# [EM] Holy grail: a "condorcet compliant" cardinal method (MCA/Bucklin variant)

C.Benham cbenhamau at yahoo.com.au
Sun Sep 5 14:23:39 PDT 2010

```Jameson Quinn wrote (5 Sep 2010):

>Here's my latest Bucklin variant, which, pending the results of the
>naming poll <http://betterpolls.com/do/1189>, I'm calling RMCA (because of
>the catchy music). (Of course, if it's OK to appropriate the name MCA, the
>editorial headline writes itself...)
>
>Start with two-rank Bucklin ballots: Preferred, Approved, or Unapproved. The
>highest majority preferred, if any, wins it. If not, find the highest number
>of approved-or-preferred ("approval winner", AW), and the highest range
>score ("range winner", RW), counting 2/1/0 for P/A/U. If those are the same
>candidate, that candidate wins; otherwise, those two go into a runoff. (If
>either of these measures gives an exact tie, then the two tied candidates go
>to runoff.)
>
>The first (to me, surprising) result is that any Condorcet winner which is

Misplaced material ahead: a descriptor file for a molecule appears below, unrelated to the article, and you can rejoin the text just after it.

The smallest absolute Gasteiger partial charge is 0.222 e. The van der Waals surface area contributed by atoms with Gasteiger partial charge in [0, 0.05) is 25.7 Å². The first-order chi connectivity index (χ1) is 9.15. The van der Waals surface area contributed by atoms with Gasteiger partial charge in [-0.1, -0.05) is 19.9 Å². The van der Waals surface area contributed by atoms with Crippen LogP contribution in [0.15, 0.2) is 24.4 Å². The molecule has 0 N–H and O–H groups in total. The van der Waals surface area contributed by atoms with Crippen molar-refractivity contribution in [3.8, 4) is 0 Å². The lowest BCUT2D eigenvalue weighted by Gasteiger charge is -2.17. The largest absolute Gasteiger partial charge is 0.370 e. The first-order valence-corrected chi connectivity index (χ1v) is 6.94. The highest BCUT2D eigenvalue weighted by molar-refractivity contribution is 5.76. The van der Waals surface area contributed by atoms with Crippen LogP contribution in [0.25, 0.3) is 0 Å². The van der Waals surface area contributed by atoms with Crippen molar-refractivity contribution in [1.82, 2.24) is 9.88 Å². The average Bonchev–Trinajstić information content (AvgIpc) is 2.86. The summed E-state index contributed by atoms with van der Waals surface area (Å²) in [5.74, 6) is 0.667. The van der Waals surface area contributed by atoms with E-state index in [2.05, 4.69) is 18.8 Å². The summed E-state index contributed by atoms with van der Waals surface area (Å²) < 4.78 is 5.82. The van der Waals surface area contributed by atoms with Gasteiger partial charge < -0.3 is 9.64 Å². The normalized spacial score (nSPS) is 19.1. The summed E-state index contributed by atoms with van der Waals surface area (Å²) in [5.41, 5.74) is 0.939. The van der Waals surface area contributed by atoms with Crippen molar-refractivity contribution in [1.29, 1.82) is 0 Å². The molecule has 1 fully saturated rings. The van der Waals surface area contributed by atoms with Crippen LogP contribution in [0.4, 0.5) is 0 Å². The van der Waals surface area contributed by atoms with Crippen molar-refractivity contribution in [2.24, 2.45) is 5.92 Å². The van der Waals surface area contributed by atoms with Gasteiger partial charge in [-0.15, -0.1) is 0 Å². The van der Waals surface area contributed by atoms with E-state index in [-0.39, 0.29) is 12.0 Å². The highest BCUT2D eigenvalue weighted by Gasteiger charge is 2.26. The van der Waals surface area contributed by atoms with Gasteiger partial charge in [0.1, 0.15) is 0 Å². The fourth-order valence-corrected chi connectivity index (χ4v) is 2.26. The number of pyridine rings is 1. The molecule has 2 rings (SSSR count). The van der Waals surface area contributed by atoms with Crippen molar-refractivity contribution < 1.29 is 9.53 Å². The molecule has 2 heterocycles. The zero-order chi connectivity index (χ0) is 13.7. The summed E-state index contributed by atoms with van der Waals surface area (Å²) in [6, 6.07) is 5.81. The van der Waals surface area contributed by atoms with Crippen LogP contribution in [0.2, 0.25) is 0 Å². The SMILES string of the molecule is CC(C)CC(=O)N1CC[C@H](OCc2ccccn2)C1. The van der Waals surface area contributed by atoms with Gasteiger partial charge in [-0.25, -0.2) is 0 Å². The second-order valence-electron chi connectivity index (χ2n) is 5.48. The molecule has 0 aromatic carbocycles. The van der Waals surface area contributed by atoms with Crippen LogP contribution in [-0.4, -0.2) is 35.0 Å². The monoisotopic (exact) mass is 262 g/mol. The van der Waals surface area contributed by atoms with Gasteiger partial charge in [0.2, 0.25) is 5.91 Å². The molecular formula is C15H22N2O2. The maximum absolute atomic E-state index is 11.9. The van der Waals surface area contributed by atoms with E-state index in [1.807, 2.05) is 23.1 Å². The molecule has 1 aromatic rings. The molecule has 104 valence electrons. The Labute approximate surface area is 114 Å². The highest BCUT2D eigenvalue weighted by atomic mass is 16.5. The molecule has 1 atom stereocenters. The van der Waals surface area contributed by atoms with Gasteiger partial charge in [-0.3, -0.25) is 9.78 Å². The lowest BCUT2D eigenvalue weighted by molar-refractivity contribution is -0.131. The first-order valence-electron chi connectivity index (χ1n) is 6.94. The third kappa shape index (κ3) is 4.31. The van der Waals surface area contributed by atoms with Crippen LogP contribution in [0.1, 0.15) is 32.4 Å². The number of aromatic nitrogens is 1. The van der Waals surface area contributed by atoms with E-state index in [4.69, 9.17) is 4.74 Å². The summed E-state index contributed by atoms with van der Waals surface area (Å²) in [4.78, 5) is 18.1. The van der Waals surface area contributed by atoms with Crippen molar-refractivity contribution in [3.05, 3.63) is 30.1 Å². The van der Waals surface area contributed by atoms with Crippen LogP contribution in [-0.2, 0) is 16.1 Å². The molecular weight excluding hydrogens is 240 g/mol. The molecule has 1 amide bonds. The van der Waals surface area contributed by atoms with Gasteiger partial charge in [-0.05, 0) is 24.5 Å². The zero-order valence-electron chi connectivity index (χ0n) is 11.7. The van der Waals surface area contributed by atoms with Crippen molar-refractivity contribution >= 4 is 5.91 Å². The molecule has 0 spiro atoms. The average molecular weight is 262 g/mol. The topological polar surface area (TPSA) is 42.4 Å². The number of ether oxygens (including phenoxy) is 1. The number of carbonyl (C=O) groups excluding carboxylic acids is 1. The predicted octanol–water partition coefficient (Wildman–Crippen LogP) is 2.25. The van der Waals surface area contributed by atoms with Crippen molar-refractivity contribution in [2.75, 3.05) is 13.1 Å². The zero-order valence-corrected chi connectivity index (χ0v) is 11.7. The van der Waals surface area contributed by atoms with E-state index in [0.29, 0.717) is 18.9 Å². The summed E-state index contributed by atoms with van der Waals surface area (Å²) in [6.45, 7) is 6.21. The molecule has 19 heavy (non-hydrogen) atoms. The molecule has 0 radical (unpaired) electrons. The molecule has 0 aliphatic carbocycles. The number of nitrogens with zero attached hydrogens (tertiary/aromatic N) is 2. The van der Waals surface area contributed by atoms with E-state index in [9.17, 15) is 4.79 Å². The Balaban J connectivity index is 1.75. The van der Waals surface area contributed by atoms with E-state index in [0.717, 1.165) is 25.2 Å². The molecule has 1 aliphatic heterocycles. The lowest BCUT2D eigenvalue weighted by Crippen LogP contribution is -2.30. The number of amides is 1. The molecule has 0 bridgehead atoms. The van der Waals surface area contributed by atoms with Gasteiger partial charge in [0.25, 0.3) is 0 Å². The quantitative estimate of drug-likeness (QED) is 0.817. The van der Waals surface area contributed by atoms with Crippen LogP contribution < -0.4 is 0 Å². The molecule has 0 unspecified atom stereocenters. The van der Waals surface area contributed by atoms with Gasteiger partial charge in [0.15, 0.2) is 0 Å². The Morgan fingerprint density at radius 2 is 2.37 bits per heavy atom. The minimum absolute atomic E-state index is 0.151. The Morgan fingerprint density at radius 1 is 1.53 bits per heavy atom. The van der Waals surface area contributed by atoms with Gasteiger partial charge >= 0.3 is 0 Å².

>determinable from the ballots must get into the runoff. Proof: Say that the
>AW is not the CW. Then the number of ballots n with CW>AW is greater than m
>with AW>CW. On a ballot where X beats Y, X has a range advantage of either 1
>(X>Y) or 2 (X>>Y). Sf n2 where CW>>AW is greater than (m2 where
>AW>>CW)+(n-m), then the CW is the RW. And if n2 < m2, then there are more
>ballots which approve the CW and not the AW than the reverse, which
>contradicts the assumption that the AW is the AW. QED.
>
>
>
Adapting an example from Douglas Woodall:

4: A>B
6: A>C
6: B>A
2: B>C
3: C>B

The Condorcet winner is B, but Jameson's suggested "condorcet compliant"
method elects A.

Chris Benham

```